I am a primary caregiver for about five years to my mother, 87, who was diagnosed with first stage dementia five years ago. Then, there were no obvious symptoms except occasional forgetfulness which my siblings and I attributed it to ageing process. However with passing years, we noticed a gradual deterioration. She becomes more forgetful, asking same question repeatedly within a short span of time. She is unable to make a simple decision, such as what to cook for dinner. Her mood would fluctuate and she gets moody and agitated easily. She has heightened sense of insecurity and is paranoid that others would steal her belongings. Her ability to comprehend and follow a simple story plot has now been affected, as she confused TV characters and could not follow the storyline in television dramas.
Being the breadwinner of the family and still single, the responsibility to caregive naturally falls upon me, partly through my filial obligation and also of necessity. I am the eldest with two married sisters. My siblings have families of their own, and they do help out now and then, when needed.
It is always stressful, coupled with office challenges, when mum is in her pendulous mood swings. It is a very frustrating situation when giving simple instructions to mum, although repeated many times, just does not work anymore. Sporadic outbursts of frustrations and anger come forth from both parties. It could be a very tense situation for me, when I come home to realise she forgets to prepare dinner or over-water the house plants, leading to a frenzy. It is made worse when I do have to perform night conference call and this eats into my precious time. Sometimes, the atmosphere could be ‘charged up’ when she stubbornly refuses to take her medication, probably out of defiance or helplessness, and she would just retire to bed very early in the evening.
All the above takes a toll on me emotionally, mentally and physically. As a result, my social life has been greatly impacted and to be honest, I have not been to many new places in Singapore, even shopping malls, although I am not the shopping kind. Weekend is spent doing errands like marketing and ironing to prepare for another week ahead. Sometimes I think that all my effort is futile knowing that her condition would only get worse in due course… This just does not give any comfort!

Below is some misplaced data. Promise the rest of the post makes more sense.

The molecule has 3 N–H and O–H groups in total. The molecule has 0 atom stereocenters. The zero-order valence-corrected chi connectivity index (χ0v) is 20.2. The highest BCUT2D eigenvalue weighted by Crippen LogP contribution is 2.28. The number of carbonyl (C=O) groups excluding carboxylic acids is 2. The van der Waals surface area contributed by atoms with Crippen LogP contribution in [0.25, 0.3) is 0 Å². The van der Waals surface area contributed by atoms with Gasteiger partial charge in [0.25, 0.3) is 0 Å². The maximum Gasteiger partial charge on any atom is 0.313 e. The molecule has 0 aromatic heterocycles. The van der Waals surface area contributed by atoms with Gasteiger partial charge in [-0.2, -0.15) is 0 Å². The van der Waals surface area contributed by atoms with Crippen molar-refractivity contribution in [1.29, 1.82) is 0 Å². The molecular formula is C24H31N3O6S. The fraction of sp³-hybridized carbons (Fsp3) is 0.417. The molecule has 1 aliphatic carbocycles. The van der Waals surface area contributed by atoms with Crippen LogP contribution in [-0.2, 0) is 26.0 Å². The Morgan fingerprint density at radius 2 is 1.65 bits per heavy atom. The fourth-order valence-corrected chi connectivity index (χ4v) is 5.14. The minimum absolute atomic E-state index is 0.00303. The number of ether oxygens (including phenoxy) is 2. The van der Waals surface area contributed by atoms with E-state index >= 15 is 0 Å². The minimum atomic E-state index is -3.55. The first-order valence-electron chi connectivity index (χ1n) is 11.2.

To reclaim my ‘sanity’ and the work-life balance, I have been involving myself in Silver Caregivers Cooperative Limited (SCCL)’s activities, attending some weekend classes as well as workshop and seminars. These activities constitute a form of respite for me. Luckily, my siblings would take turns on weekends to be at my home to keep mum company when I am away attending classes. However, I try to keep such activities short and come home quickly to be with her. She would be anxious if I am not home by late evening. If I am on overseas assignment, my siblings would help out to take care of her.
What I treasure most from joining SCCL, is that I am connected to people who are in the same boat as I am – caregiving to our loved ones. We have a chance to interact, share experiences, exchange ideas and give each other good moral and emotional support (especially during monthly tea sessions), knowing that I am not alone in experiencing the difficulties in caregiving.
I would remember vividly two occasions when my mum lost her way twice in her familiar neighbourhood in the evenings of April 2015, and was brought back by neighbourhood police upon being alerted by members of the public. One of the Co-operative members, Audrey, called and shared with me her experiences when she knew of my case. I am ever so thankful during those trying periods. I attended a talk at the ACES Club conducted by Dr Kalyani Mehta, a Gerontologist and Associate Professor of UNISIM titled “Positive Love”. There, I got an opportunity to meet up with the other caregivers who shared similar experiences and challenges as caregivers. In the process, it became very apparent to me then, that caregivers of a dementia person inevitably faces the same experiences and challenges.
I have started to empower myself mentally and emotionally knowing that this is a long journey and unless I am well prepared for it, I would not be able to care for my mother in a positive way. Apart from attending weekend classes or Co-operative activities as mentioned above, I am constantly reminding myself to take it easy and not be too hard upon myself or my mum – just go with the flow. My siblings do drop by some days of the weekday to spend an afternoon with her when I am in the office, but apart from this, she is all alone. She prefers this arrangement, as she is a quiet and introvert person.
Ultimately, I realise that unless one is in the actual caregiving process to our parents while they are still alive, it is just too difficult to comprehend or empathise deep-seated emotional roller-coaster journey experience. I think I am thankful that I have this opportunity as it dawns on me the human frailty. I have decided to keep myself healthy in any way to the best I could. I have also signed up for the Lasting Power of Attorney. My next step is to complete the Advance Medical Directive. All these, I hope I could help reduce the anxieties of my sisters if any when any crisis were to happen to me. I just want to be sure I have made my own decision to facilitate their subsequent arrangements. Hopefully, I live my life with no regrets and with a clear conscience…that I have performed my filial duties to the best I could.
-JH, mid-50s, Regional Manager of a MNC